Rain-Swollen East Coast Waterways Slowly Recede
PATERSON, N.J. (AP/CBSNewYork) — Rain-swollen waterways in northern New Jersey were slowly receding Sunday after cresting overnight, causing fewer evacuations than expected but still flooding roadways around in the region.
Despite clear skies in the forecast, officials said flooding will remain a concern for at least the next few days, and it’s not clear when all affected residents will be able to return to their homes.
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The Passaic River crested at 9 p.m. Saturday — earlier than expected — and has been receding ever since.
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Kristin Kline, a meteorologist with the National Weather Service in Mount Holly, said Sunday that the river crested at four feet above flood stage in Little Falls, and about three feet over flood stage in Pine Brook. The flooding wasn’t as severe as predicted, she said, but is still considered major.
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Officials had expected that the flooding would force hundreds of people to be evacuated from Paterson, Little Falls and other nearby areas by early Sunday. But that was not the case as many residents apparently took heed of warnings and left before the flooding occurred, finding temporary shelter with friends and family.
“The flooding is causing problems obviously, but there haven’t been any injuries or deaths yet, and that’s what’s important,” an emergency services dispatcher in Paterson said Sunday morning.
Less than 100 people were staying in two shelters set up in Paterson, while roughly a dozen people stayed overnight at a shelter in Little Falls. The sites will remain open as long as there is a need for them, officials said.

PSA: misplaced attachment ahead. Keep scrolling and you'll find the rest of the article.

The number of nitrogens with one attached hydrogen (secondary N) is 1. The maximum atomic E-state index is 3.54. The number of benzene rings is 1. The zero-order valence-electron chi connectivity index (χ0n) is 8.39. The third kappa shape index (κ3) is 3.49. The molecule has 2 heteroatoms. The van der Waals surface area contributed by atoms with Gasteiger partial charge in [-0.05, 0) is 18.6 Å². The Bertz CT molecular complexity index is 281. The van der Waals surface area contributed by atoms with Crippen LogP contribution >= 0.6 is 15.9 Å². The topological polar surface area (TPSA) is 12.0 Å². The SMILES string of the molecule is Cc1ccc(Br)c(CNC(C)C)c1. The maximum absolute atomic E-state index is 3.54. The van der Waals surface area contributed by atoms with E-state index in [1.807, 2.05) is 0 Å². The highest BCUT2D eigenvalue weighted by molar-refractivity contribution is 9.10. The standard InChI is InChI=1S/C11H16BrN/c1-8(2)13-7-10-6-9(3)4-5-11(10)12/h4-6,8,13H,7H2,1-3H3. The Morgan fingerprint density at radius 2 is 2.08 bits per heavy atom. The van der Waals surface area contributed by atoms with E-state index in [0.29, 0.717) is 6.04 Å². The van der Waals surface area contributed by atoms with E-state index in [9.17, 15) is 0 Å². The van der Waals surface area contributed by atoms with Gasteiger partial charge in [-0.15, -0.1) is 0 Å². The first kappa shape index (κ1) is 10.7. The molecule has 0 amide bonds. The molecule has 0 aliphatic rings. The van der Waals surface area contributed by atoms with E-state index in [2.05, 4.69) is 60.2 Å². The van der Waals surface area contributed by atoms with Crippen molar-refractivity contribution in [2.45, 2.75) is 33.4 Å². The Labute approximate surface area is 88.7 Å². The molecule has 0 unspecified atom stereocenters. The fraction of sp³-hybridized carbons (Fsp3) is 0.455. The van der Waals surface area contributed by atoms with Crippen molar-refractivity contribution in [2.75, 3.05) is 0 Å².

The flooding continued to cause major travel disruptions in the region. Several major roadways remained closed, while traffic was moving slowly through others water-logged roadways. Some cars stuck in high waters had been abandoned, and a bus became stuck on a bridge in Paterson early Sunday due to the flooding along the Passaic River.
But that didn’t stop people from heading out Sunday morning to the banks of the rain-swollen waterways to take a look at Mother Nature’s talents.
“That was awesome” said Jonathan Mottola, 10, of Verona as he watched the water surge past him. Others marveled at rainbows in the morning sky.
Meanwhile, most residents in other northern towns who had been evacuated earlier in the week were back home Sunday, surveying the damage caused by the floods and heavy rains that soaked New Jersey and other mid-Atlantic states in recent days.
Those storms had also caused problems in states from Maine to Maryland earlier in the week, but officials in those states say conditions were mostly back to normal by Sunday.
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